Germany Inflation Fears on the Rise
In July 2010, German producer prices for industrial products jumped 3.7% y/y, the fastest increase since December 2008. Since the PPI measures price changes at an early stage in the production process and hence serves as an indicator for future price pressures before they trickle through to consumers, the data release stirred fears of inflation in Germany.
RGE expects the uptick in producer price inflation to remain temporary as it reflects—with a one- or two-quarter lag—the sharp increase in capacity utilization of more than 10 percentage points during the previous 12 months, which was driven by the speedy recovery in production. Since the capacity utilization rate for German industry has already returned to close to its long-term average, the sharp acceleration in producer prices will only persist for a few more months, before a significant slowdown.
Annualized Overall HICP vs Annualized Core HICP
RGE expects German consumer price inflation to remain moderate in the medium term, despite elevated food and import prices and the sharp acceleration in GDP growth in Q2. In particular, the weak level of household consumption brings into question the ability of firms to push through price increases to consumers, even more so in light of the only moderate wage increases. Core inflation, which entered a trough in the summer months, will only gradually trend upwards. In mid-August 2010, Germany’s 30-year bond yield fell below 3%, suggesting that the risk of inflation remains muted. RGE expects consumer prices to rise 1.1% in 2010 and 1.5% in 2011. (See related Critical Issue on German consumer prices.)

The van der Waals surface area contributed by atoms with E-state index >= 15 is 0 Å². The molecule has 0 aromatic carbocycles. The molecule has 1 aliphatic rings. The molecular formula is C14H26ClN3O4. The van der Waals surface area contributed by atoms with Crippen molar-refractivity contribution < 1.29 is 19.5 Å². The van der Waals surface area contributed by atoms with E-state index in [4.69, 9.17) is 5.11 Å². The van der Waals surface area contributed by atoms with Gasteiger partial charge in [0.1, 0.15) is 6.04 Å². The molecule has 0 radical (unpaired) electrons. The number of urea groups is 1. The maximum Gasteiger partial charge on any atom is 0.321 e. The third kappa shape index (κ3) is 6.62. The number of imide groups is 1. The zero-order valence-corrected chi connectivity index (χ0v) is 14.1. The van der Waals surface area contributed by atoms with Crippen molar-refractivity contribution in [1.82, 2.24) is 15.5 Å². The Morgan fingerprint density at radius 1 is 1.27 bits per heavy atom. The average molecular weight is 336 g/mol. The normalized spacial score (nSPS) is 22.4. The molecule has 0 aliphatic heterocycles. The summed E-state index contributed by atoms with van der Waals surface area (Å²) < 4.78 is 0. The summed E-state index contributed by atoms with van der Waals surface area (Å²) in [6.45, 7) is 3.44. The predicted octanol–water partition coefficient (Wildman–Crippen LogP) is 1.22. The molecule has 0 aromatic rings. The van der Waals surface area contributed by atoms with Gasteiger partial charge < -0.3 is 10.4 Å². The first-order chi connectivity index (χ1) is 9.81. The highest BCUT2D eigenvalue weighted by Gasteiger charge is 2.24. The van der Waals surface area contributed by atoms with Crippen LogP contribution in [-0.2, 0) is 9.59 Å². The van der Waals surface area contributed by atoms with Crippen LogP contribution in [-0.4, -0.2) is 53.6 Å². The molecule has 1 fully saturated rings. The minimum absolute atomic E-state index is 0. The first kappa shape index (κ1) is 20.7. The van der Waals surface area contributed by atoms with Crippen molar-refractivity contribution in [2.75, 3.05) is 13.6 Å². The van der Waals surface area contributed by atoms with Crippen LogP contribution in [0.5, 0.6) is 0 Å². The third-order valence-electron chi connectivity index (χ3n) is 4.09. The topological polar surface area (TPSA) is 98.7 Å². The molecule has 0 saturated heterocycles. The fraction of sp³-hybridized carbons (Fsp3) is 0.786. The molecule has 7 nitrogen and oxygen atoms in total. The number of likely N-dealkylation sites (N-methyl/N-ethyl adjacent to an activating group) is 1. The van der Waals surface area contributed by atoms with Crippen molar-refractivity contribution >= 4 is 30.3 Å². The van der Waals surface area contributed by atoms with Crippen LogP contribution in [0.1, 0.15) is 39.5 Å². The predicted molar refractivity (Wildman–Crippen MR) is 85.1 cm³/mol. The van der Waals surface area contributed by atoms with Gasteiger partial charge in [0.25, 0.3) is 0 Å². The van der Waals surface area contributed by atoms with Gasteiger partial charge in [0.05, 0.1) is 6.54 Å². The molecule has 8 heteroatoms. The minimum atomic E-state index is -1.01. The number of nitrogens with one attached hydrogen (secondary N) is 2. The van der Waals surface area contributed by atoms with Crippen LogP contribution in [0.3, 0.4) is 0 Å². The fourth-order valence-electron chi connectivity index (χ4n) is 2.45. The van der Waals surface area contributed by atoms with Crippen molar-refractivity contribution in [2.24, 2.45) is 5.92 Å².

Editor’s Note: This post is excerpted from a much longer analysis available exclusively to RGE Clients: Europe Weekly Spotlight: UK and German Inflation; Turkish Monetary Policy; Nordic PMIs
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